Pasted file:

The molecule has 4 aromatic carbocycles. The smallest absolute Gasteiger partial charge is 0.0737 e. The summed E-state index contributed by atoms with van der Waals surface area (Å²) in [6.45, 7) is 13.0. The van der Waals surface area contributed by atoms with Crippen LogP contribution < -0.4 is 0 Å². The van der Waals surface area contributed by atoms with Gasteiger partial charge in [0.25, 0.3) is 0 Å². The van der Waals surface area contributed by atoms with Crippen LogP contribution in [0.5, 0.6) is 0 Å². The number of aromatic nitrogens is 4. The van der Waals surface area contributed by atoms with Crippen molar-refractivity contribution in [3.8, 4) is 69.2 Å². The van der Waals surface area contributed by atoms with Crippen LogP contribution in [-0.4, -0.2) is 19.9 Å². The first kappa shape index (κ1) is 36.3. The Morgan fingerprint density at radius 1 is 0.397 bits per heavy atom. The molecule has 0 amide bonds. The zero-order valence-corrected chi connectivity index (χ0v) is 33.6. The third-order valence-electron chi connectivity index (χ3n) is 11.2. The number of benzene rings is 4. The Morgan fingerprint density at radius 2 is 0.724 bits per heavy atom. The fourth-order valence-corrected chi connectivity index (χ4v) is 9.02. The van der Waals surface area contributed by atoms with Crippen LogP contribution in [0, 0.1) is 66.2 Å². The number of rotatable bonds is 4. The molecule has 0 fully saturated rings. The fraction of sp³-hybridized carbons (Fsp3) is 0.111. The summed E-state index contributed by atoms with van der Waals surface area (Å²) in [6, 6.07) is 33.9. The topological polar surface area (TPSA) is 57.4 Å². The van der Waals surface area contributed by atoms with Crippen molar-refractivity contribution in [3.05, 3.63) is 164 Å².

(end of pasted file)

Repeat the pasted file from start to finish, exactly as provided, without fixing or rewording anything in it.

The molecule has 4 aromatic carbocycles. The smallest absolute Gasteiger partial charge is 0.0737 e. The summed E-state index contributed by atoms with van der Waals surface area (Å²) in [6.45, 7) is 13.0. The van der Waals surface area contributed by atoms with Crippen LogP contribution < -0.4 is 0 Å². The van der Waals surface area contributed by atoms with Gasteiger partial charge in [0.25, 0.3) is 0 Å². The van der Waals surface area contributed by atoms with Crippen LogP contribution in [0.5, 0.6) is 0 Å². The number of aromatic nitrogens is 4. The van der Waals surface area contributed by atoms with Crippen molar-refractivity contribution in [3.8, 4) is 69.2 Å². The van der Waals surface area contributed by atoms with Crippen LogP contribution in [-0.4, -0.2) is 19.9 Å². The first kappa shape index (κ1) is 36.3. The Morgan fingerprint density at radius 1 is 0.397 bits per heavy atom. The molecule has 0 amide bonds. The zero-order valence-corrected chi connectivity index (χ0v) is 33.6. The third-order valence-electron chi connectivity index (χ3n) is 11.2. The number of benzene rings is 4. The Morgan fingerprint density at radius 2 is 0.724 bits per heavy atom. The fourth-order valence-corrected chi connectivity index (χ4v) is 9.02. The van der Waals surface area contributed by atoms with Crippen LogP contribution in [0, 0.1) is 66.2 Å². The number of rotatable bonds is 4. The molecule has 0 fully saturated rings. The fraction of sp³-hybridized carbons (Fsp3) is 0.111. The summed E-state index contributed by atoms with van der Waals surface area (Å²) in [6, 6.07) is 33.9. The topological polar surface area (TPSA) is 57.4 Å². The van der Waals surface area contributed by atoms with Crippen molar-refractivity contribution in [3.05, 3.63) is 164 Å².